At some point during the day I also spilled my coffee on my light wash jeans, but that happens on the daily so I won’t act like it made things any worse. The bright side of the morning? I totally pulled off the blue and red and even received some high fives from my fellow Giants fan coworkers. Go big blue!


 

About the Author

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Natalee Koehn is donut lover, dog worshipper and grad student pursuing a Masters Degree in Speech Language Pathology. You can often find her studying, hiking, watching football, or inquiring about tacos, all while soaking up as much sun as possible.


 

Want to submit your own terrible morning? Visit our submissions page to find out how. 

The Morning Tangle

I walk and meditate and I’m famished.

My husband returns from swimming laps.

With synchronicity

we take our places in the kitchen.

He hoards the cutting board,

slices a peach and banana.

I prepare coffee. We pivot for a

choreographed collision at the refrigerator,

him for almond milk, me for an egg and jam.

.

We exchange no words, for

we are dangerous before we eat.

I covet his bowl of cereal and fruit,

and he eyes my lightly-over egg and toast.

.

Safely seated in a no-chatter zone,

we take favored newspaper sections.

Earlier I meditated on wherever I go, there I am.

.

My mantra shifts: Wherever I go, there he is.


About the Author

Jeannie Greensfelder

Jeanie Greensfelder is the author of Biting the Apple (Penciled In, 2012). Her poem “First Love” appeared on Garrison Keillor’s The Writers’ Almanac, and her poem “Sixth Grade” was featured in Ted Kooser’s column, “American Life in Poetry.” Her latest book, Marriage and Other Leaps of Faith (Penciled In, 2015), reveals life during a 40-year marriage. She lives in San Luis Obispo, California.

You can find her at: http://jeaniegreensfelder.alhteam.com/


 

Want to submit your own terrible morning? Visit our submissions page to find out how. 

Damsel in Distress


Monday morning.  President’s Day.  I SHOULD have off from work, but I don’t.

I step outside my apartment building around 8:30am and immediately feel the biting, piercing cold.  I cross over 1st Avenue and within seconds I hear a quiet yet commanding voice: “EXCUSE ME!!!!!!!!!!

I look to my right and there she is – a very old woman, sitting in her wheelchair outside of the senior center across the street from my apartment.  ”Can you give me a push?“  I look around and yep, I’m the only one there.  She is talking to me.

I walk over to this woman, who is tiny and wrinkly like a little shriveled up raisin, and am prepared to move her wheelchair slightly for her.  Maybe the sun was in her eyes and she wanted to have her back to it.  Maybe she wanted to face a different direction.  I don’t know.  As I place my hands on the wheelchair handles she asks me where I’m going.  I tell her I’m headed to the subway.

Perfect,“ she says.

Whoa, wait.  Perfect?  Does this little old lady expect me to push her three avenues and three blocks to my subway stop?  And then what happens?  She’s getting on the 6 train with me?!  Where exactly is she headed?  I don’t want to commit to this.  I immediately look at a man in a janitor-type uniform who is sweeping around the area for guidance. He shrugs.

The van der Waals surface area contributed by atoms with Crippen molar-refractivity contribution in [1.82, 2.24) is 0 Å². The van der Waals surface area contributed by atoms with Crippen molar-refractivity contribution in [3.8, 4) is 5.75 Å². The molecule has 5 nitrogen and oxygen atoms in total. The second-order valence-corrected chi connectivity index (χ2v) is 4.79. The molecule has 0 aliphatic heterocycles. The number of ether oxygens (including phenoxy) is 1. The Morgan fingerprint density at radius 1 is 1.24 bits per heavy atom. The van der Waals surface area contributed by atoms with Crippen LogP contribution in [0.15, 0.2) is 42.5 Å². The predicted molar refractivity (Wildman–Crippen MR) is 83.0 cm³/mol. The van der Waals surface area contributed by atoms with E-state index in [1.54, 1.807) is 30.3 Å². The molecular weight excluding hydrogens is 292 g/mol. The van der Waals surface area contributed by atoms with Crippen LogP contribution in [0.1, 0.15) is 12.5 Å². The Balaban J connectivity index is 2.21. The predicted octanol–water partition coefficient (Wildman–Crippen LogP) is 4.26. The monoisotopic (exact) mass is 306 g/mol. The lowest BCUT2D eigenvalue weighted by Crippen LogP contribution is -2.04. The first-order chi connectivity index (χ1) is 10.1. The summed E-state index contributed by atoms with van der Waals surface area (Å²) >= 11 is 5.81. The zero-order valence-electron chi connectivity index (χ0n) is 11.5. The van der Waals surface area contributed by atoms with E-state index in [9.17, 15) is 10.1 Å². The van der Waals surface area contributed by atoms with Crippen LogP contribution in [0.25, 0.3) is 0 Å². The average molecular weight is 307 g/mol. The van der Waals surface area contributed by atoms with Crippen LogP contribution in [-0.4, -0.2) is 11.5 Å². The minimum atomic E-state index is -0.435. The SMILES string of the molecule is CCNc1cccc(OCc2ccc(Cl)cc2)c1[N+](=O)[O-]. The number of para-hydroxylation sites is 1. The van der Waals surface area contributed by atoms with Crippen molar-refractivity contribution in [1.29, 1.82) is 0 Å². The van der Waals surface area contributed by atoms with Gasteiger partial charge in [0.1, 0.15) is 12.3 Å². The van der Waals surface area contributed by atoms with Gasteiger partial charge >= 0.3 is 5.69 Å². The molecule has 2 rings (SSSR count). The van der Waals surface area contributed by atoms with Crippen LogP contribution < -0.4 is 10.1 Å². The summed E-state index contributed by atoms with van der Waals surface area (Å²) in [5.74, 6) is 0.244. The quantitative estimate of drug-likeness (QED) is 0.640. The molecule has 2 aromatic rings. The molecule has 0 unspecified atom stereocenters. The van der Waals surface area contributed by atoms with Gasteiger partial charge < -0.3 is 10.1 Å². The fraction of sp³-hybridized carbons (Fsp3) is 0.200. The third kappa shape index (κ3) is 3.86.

HELP, let’s go – I’m FREEZING!!!!!!!!“ she screams at me.

IT IS WAY TOO EARLY FOR THIS SHIT.

It then immediately dawns on me that it’s totally strange this elderly woman is lounging outside on a freezing cold morning, unattended.  Is she a resident of this senior center and plotting her escape?  Am I her accomplice?  Even worse, is she some kind of scam artist?

I pictured me innocently wheeling this woman around the Upper East Side and then getting put in ‘cuffs for ‘Attempting to Steal an Old Person.’  And I assure you, I do not want an old person.  A puppy, maybe, but not an old person.  And ESPECIALLY not this one; she seems cranky.

I know the man with the broom has observed my encounter with Granny, so I call him over and explain to him that I don’t feel comfortable taking this random old lady for a joy ride, and that I don’t feel comfortable just leaving her, either.  She now changes her tune.  “I HAVE TO GO TO THE FOOT DOCTOR!”  she demands.  OK, enough of this.

I head towards the senior center and barge into the front door to find a woman sitting at the front desk, conversing with a man who appears to be an orderly of some sort.  I begin to explain my situation.

Hi, so there’s a woman outside in her wheelchair –-”

Yep, Francis.”  The woman at the desk interrupts me.

OK well she is asking me to take her somewhere in her wheelchair and I felt bad just leaving her –

Yes, I know.  She does this every day.  She actually can walk you know, she just doesn’t want to.  She’s fine, don’t worry about her.

(WELL I HAPPEN TO HAVE A GOOD CONSCIENCE SO SUE ME)

Uh, okay.  It’s also about 15 degrees out and she said she’s freezing, so…

The woman turns to the orderly and says, “Bring her back in here, will ya?”  He obliges and walks me out, giving me the back story on my friend Francis.  “She’s 100, you know.  She refuses to walk but she can.  She also always tries to get random people on the street to take her somewhere.

Yes, I gathered that.  So as Francis was getting wheeled back inside, I said goodbye to my new friends and continued my walk to the train – all while thinking to myself, I hope I drop dead before getting to that point in my life.

And for added measure, I made it to my subway stop (still frazzled from earlier events) to find a ton of signs everywhere:  ”NO LOCAL DOWNTOWN TRAINS TODAY. PLEASE WALK TO 59th STREET.“  (Which is another 10 blocks away).

So I took a cab, and entered a desolate, deserted work building – because every other company was off today.


About the Author

Allison A

Allison is a 30-something New Yorker who blogs over at (her initials/nickname; not to be confused with Alcoholics Anonymous) about dating/relationships, women’s issues, pop culture and the hilarious shenanigans she often gets herself into. When she isn’t writing she’s working at her day job in digital media/advertising, photographing EVERYTHING and thinking about how she can become friends with Beyoncé.

You can find her on Twitter, Instagram, and her blog.